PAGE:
Data engineers are facing a great challenge worldwide, i.e., the unprecedented growth of data.
Since 2017, the amount of data generated worldwide has increased by a staggering 270%. This incredible growth has organizations questioning their data policies and infrastructure. Companies have had to repeatedly revamp their data infrastructures to cater to the needs of this ever-growing data influx.
To stay competitive in this 4th industrial revolution, organizations need to plan their data strategies that remain robust for years to come. This article will discuss various aspects of building a resilient data infrastructure, including its major components, challenges, and use cases.
What Are the Components of a Big Data Infrastructure?
Each infrastructure component is equally important for efficiently handling data, and if properly planned, it proves valuable in the long run. Some major components are:
- Scalable Hardware
- ETL/Reverse ETL Pipelines
- Database Systems and Sources
- Data Processing
- Data Security
- BI Analytics
Let's talk about these components in detail below:
1. Scalable Hardware
Hardware includes the physical servers and disk drives where the data is stored. With increasing data volume and velocity, storage space depletes rapidly. More data also means more processing power is required; hence, organizations must upgrade their storage spaces and server CPUs on demand to build a robust data infrastructure.
2. ETL/Reverse ETL Pipelines
Data isn’t only growing in size but also variation and format, i.e., structured, unstructured, and semi-structured. Flexible data integration pipelines ensure smooth and error-free data flow from business tools to the data warehouse or data lake ( the ETL process) and back to business tools (Reverse ETL process) for operationalization.
The data ingestion processes should allow variations in data schemas. The ETL pipeline must be equipped with modern data transformation processes, and the central storage should be resilient to the size or type of incoming data. Moreover, the pipeline must ensure data integrity and data security at every stage.
3. Database Systems and Sources
As mentioned above, data is complex. It can be:
- structured like relational databases with proper tables and keys
- unstructured like images, audio, video, and text
- semi-structured like emails, graphs, code, and XML files
Today, an organization’s data infrastructure should be compatible with a multitude of databases and data sources which can be achieved using data connectors that allow real-time data transfer across the pipeline.
4. Data Processing
Before storage in a warehouse or data lake, raw data must undergo some preprocessing, also known as data transformation. During transformation, data is cleaned and structured to maintain its quality and integrity.
Modern data pipelines can automate many of the transformation tasks to reduce processing time. For larger data volumes, preprocessing can become costly; hence, on-demand CPU compute becomes an integral component of data infrastructure.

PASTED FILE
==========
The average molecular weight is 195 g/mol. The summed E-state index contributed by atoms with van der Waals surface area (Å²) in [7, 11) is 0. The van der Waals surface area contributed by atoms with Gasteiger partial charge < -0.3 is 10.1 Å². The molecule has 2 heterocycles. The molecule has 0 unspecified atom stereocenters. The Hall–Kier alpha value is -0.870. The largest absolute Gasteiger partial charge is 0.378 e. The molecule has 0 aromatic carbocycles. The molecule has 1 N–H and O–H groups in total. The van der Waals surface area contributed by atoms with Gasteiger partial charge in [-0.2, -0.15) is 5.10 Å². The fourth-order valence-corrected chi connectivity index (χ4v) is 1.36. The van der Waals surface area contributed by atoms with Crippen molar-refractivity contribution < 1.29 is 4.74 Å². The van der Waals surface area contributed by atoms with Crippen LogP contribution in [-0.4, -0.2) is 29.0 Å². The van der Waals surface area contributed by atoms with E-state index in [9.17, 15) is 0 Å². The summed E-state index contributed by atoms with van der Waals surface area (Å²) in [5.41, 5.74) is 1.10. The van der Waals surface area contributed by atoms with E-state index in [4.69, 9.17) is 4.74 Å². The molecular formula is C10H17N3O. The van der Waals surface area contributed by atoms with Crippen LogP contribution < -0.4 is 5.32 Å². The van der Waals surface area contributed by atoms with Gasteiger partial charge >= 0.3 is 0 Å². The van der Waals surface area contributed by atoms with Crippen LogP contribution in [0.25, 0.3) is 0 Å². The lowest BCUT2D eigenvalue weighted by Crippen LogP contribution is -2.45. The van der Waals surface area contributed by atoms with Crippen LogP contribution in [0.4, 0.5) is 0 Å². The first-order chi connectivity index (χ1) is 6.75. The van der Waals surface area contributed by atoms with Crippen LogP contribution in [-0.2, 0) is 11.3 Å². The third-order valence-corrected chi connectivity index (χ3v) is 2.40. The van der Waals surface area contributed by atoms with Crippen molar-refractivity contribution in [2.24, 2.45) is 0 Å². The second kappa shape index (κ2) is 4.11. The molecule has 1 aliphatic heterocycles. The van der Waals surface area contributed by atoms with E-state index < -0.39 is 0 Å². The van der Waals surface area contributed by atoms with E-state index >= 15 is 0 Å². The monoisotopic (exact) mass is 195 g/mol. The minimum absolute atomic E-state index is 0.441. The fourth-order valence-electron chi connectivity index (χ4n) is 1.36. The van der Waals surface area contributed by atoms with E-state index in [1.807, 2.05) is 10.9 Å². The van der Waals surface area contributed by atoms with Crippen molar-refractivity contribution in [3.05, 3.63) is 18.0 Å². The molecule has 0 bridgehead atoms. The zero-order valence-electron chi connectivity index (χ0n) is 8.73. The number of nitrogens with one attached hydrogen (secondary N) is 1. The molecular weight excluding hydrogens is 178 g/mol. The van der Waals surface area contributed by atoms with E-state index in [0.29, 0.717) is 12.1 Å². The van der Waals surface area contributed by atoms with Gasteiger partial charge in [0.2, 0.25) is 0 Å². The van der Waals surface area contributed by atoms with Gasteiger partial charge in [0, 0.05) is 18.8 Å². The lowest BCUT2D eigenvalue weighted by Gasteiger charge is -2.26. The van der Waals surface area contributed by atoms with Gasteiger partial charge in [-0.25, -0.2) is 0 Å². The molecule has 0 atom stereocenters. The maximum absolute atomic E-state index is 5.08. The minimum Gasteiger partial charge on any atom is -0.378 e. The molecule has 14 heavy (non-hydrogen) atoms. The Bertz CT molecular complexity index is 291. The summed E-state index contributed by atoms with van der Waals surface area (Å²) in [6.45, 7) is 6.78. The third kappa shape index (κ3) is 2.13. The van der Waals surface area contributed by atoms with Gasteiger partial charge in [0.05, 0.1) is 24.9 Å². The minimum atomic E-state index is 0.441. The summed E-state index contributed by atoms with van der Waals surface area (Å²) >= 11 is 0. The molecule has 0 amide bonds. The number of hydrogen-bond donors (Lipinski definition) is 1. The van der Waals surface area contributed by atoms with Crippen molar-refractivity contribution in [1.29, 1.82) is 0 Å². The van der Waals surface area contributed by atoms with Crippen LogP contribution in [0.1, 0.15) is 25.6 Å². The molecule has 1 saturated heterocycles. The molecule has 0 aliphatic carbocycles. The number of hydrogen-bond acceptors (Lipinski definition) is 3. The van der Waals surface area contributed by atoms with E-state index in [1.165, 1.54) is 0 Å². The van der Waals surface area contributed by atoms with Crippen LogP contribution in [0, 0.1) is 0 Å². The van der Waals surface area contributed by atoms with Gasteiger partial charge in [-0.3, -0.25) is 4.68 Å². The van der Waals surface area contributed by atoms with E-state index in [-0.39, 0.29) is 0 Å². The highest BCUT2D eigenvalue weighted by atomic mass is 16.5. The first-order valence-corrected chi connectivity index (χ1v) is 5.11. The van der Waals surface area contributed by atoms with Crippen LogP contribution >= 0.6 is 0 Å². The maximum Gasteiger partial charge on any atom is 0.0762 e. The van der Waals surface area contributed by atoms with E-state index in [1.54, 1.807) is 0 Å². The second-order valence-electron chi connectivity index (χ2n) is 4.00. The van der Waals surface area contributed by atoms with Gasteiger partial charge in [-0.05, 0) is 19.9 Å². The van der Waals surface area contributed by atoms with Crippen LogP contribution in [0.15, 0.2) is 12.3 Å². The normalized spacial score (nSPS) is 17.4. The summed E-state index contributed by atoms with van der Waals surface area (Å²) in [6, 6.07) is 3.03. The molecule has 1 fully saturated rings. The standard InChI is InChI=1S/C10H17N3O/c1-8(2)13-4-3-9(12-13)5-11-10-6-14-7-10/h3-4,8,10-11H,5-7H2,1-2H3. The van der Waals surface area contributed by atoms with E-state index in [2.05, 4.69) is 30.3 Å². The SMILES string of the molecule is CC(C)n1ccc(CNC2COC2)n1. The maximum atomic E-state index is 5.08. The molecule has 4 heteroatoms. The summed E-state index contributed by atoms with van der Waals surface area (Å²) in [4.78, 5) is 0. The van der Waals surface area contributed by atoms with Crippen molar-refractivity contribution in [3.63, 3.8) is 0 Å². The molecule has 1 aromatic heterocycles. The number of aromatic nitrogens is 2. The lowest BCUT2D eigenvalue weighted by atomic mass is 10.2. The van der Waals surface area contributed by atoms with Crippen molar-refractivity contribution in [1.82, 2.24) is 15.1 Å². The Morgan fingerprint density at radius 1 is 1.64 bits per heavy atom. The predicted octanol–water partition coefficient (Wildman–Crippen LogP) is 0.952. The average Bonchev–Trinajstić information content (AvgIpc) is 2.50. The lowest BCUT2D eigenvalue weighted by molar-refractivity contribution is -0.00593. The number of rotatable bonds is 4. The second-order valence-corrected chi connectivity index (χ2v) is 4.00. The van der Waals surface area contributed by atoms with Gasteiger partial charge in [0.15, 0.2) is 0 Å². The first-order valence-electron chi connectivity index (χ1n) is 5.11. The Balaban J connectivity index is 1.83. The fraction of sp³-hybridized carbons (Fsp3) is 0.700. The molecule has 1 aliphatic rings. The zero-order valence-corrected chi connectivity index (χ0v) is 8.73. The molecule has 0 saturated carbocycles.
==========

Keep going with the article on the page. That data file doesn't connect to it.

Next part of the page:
5. Data Security
Data is a valuable asset, but it is usually not secure. According to the 2022 Verizon Data Breach report, ransomware-related breaches increased by 13%, and 82% of data breaches had human involvement. Proper security measures, both physical and digital, are essential to ensure your data is always protected. This includes making data pipelines compliant with GDPR, CCPA, HIPPA, and SOC2 protocols.
6. BI Analytics
A data engineer can easily query data stored within a database, but it is inconvenient if non-data team members need access. Reporting tools such as Apache Superset, MS PowerBI, and Tableau provide users with a rich interface to create and visualize data analytics on a dashboard. BI tools streamline operations within an organization and provide valuable insight from the data to all members.
How to Build a Big Data Infrastructure?—in 4 Steps
Building a data pipeline must be built with carefully calculated steps. These steps are as follows:
Step 1: Planning
Diving into a data project without proper research could lead to a train wreck; hence, it is crucial to brainstorm requirements and formulate a plan. To build a lasting data ecosystem in your organization, you need to consider the type of data you have, its inflow, and how it will scale. Lack of planned execution and due consideration could lead to financial losses.
Step 2: Team Building
Selecting the right engineers and analysts is vital for building a sustainable data ecosystem. You need members who can build this infrastructure from the ground up, keeping the data requirements and future prospects in mind. A proper hierarchy of data managers, engineers, scientists, annotators, analysts, and specialized executives like CDOs/CIOs is required to ensure that data is in safe hands.